Bronze, ebony and limestone
156.2 x 120.6 x 22.9 cm
Conceived in 1958-1962 this is a unique piece
Tragic Mask, 1979
16.2 x 14.9 x 3.2 cm
Stamped with the artist’s monogram, inscribed with cast and edition number ‘9/9’ and date ‘79’ verso
Conceived in 1979 and cast in an edition of 9
40.6 x 33 x 2.5 cm
Stamped with the artist’s monogram, date and edition number ‘6/6’
Conceived in 1982 and cast in an edition of 6
Figure, 1, 1992
161.3 x 52 x 26 cm / 63 ¼ x 20 ½ x 10 ¼ inches
Stamped with the artist’s monogram, dated and numbered
WILLIAM TURNBULL British, 1922-2012
William Turnbull was one of the most authoritative, expressive and subtle artists of his generation. From Constantin Brancusi and Alberto Giacometti to Anthony Caro and David Smith, from the typical modernist immersion in tribal art and idols to minimalism, he experienced and expressed it all, yet he absorbed the influences and remade them so that the work he produced could never be mistaken for anything but his.
William Turnbull left school at 15 because the Depression left his family broke. He worked as a labourer but went to evening classes in art, where one of his teachers, Fred Mould, was an illustrator with the publishers' DC Thomson, home of the Beano and Dandy, as well as the Sunday Post and other assorted newspapers and magazines. Mould was impressed by William Turnbull's potential.
In 1941 William Turnbull joined the RAF and served as a pilot in Canada, India and Ceylon. After the war, he hastily assembled a portfolio and with it won his place at the Slade in 1946. Within the first few days there, his future was determined. He wandered into the sculpture department, felt instantly at home, as though he was back in the busy shipyard workshops he had visited when his father was still in a job, and, in effect, signed up as a sculptor for life.
Apart from reading art books as a boy, he had devoured American comics sent to him by relatives living in the US, and this, along with the training at Thomson, left him with an appreciation of art that was utterly non-hierarchical. In his second year at college, Turnbull visited Italy, where the grace of the Raphaels, Ghirlandaios and Leonardos impressed him, but left him cold. He preferred what were still called the "primitives", the muralists and altar panellists of the 14th and 15th centuries up to Piero Della Francesca, and the earlier Greek art of the pre-classical period.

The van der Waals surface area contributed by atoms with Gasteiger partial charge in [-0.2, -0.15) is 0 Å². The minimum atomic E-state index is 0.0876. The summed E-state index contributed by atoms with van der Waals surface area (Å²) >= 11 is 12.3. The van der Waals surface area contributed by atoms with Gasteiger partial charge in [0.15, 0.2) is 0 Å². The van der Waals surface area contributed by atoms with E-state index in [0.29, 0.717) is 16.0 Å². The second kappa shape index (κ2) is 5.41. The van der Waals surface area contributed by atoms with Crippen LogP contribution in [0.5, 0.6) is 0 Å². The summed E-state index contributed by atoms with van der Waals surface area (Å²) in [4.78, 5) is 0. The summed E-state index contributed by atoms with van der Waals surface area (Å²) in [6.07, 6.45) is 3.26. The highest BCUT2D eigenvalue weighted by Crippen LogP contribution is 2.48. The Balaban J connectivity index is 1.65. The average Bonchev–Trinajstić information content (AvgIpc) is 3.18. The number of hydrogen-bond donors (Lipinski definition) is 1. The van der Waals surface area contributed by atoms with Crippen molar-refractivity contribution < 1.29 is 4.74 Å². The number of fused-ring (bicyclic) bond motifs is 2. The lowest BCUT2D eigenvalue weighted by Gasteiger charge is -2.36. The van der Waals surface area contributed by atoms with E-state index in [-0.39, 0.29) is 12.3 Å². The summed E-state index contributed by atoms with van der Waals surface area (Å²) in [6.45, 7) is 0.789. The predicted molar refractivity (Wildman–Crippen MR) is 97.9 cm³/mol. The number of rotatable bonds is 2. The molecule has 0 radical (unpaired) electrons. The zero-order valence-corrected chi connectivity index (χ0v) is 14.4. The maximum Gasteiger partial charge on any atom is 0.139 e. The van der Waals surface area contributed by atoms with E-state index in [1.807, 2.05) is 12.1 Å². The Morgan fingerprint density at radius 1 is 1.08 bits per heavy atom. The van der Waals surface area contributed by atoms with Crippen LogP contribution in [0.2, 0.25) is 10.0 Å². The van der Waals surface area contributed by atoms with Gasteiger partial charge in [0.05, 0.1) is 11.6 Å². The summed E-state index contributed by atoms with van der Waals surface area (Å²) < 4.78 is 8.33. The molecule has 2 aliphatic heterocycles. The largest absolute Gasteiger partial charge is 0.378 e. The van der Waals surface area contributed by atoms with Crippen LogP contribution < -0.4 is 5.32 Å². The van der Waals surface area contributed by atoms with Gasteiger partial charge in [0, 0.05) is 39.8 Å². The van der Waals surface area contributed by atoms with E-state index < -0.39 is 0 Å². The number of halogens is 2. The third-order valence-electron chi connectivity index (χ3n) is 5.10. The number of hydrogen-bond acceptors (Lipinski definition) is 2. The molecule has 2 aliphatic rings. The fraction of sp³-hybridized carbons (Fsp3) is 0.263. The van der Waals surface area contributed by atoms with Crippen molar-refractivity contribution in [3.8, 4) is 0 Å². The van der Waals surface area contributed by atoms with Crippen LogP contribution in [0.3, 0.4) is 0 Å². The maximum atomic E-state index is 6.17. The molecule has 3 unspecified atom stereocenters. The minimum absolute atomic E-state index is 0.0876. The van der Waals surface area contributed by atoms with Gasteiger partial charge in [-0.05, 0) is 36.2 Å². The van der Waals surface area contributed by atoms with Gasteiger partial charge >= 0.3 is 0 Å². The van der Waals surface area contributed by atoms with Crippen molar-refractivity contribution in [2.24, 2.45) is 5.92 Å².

At the Slade, he made friends with his fellow Scot Eduardo Paolozzi. The two discovered their mutual enjoyment of comic book images – Paolozzi was probably the first artist to employ them directly in his work – and, from Paolozzi, William Turnbull learned the direct approach to sculpture, modelling in cement or in wet plaster around an armature, neither of the methods encouraged by the Slade at that time.
In 1948, without completing the Slade course, he arranged to pick up his grant in Paris and went to live there for two years. Art was not the glamorous focus of the media in those days, even in Paris, the capital of the art world, and a young artist had merely to knock on the studio door of a master to gain admission, which is how William Turnbull became a friend of Giacometti. His little bronze Mobile Stabile of 1949, now in the Tate Britain, is one of the best of his works unequivocally made under the influence of Giacometti's pre-war surrealist sculptures of tiny figures moving around oblivious of each other on small bronze platforms.
In 1950 he exhibited at the fast-rising Galerie Maeght, but when his Slade grant ran out in October that year Turnbull returned to Britain, just in time to join the team of young radical artists, including Eduardo Paolozzi, Patrick Heron and Alan Davie, who was teaching part-time at the Central School of Art in London on a course devised on the basis of the Bauhaus method.
In Paris, Eduardo Paolozzi and William Turnbull had met the critic David Sylvester who, back in London, fixed a show for them at the Hanover Gallery, then the liveliest in London. In 1952, Herbert Read included William Turnbull in his famous exhibition at the Venice Biennale, New Aspects of British Sculpture. In the mid-50s William Turnbull moved away from his linear approach to sculpture and developed a series based on the sort of objects he had seen in ethnographic collections, including those of the British Museum. There are female figures, bronze heads, totems and standing figures.